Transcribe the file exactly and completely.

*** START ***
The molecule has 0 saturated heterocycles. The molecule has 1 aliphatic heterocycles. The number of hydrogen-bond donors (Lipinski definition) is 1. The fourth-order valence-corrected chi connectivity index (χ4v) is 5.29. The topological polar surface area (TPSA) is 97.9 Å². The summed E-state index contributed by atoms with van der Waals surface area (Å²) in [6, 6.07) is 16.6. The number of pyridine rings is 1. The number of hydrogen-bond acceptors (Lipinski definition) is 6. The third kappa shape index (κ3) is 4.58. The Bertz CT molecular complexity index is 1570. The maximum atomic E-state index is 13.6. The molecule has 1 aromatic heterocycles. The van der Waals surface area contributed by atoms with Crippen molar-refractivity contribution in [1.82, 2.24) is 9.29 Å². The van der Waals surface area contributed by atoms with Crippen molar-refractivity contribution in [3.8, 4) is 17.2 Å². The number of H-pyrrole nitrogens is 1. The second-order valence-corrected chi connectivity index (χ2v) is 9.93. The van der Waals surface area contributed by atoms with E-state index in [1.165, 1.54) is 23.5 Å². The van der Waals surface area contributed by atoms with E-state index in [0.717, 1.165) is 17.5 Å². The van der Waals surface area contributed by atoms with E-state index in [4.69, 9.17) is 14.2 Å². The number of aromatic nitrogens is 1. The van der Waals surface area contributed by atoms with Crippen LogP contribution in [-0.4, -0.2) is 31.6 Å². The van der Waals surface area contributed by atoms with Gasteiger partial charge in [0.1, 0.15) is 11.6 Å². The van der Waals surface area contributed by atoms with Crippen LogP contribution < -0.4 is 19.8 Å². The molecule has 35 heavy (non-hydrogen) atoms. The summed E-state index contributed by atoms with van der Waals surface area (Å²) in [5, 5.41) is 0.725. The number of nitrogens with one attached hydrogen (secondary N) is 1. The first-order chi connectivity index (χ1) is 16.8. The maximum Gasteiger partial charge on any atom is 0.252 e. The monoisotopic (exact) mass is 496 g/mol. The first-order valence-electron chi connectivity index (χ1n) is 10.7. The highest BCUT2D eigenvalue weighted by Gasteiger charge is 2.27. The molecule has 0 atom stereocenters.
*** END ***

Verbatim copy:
The molecule has 0 saturated heterocycles. The molecule has 1 aliphatic heterocycles. The number of hydrogen-bond donors (Lipinski definition) is 1. The fourth-order valence-corrected chi connectivity index (χ4v) is 5.29. The topological polar surface area (TPSA) is 97.9 Å². The summed E-state index contributed by atoms with van der Waals surface area (Å²) in [6, 6.07) is 16.6. The number of pyridine rings is 1. The number of hydrogen-bond acceptors (Lipinski definition) is 6. The third kappa shape index (κ3) is 4.58. The Bertz CT molecular complexity index is 1570. The maximum atomic E-state index is 13.6. The molecule has 1 aromatic heterocycles. The van der Waals surface area contributed by atoms with Crippen molar-refractivity contribution in [1.82, 2.24) is 9.29 Å². The van der Waals surface area contributed by atoms with Crippen molar-refractivity contribution in [3.8, 4) is 17.2 Å². The number of H-pyrrole nitrogens is 1. The second-order valence-corrected chi connectivity index (χ2v) is 9.93. The van der Waals surface area contributed by atoms with E-state index in [1.165, 1.54) is 23.5 Å². The van der Waals surface area contributed by atoms with E-state index in [0.717, 1.165) is 17.5 Å². The van der Waals surface area contributed by atoms with E-state index in [4.69, 9.17) is 14.2 Å². The number of aromatic nitrogens is 1. The van der Waals surface area contributed by atoms with Crippen LogP contribution in [-0.4, -0.2) is 31.6 Å². The van der Waals surface area contributed by atoms with Gasteiger partial charge in [0.1, 0.15) is 11.6 Å². The van der Waals surface area contributed by atoms with Crippen LogP contribution < -0.4 is 19.8 Å². The molecule has 35 heavy (non-hydrogen) atoms. The summed E-state index contributed by atoms with van der Waals surface area (Å²) in [5, 5.41) is 0.725. The number of nitrogens with one attached hydrogen (secondary N) is 1. The first-order chi connectivity index (χ1) is 16.8. The maximum Gasteiger partial charge on any atom is 0.252 e. The monoisotopic (exact) mass is 496 g/mol. The first-order valence-electron chi connectivity index (χ1n) is 10.7. The highest BCUT2D eigenvalue weighted by Gasteiger charge is 2.27. The molecule has 0 atom stereocenters.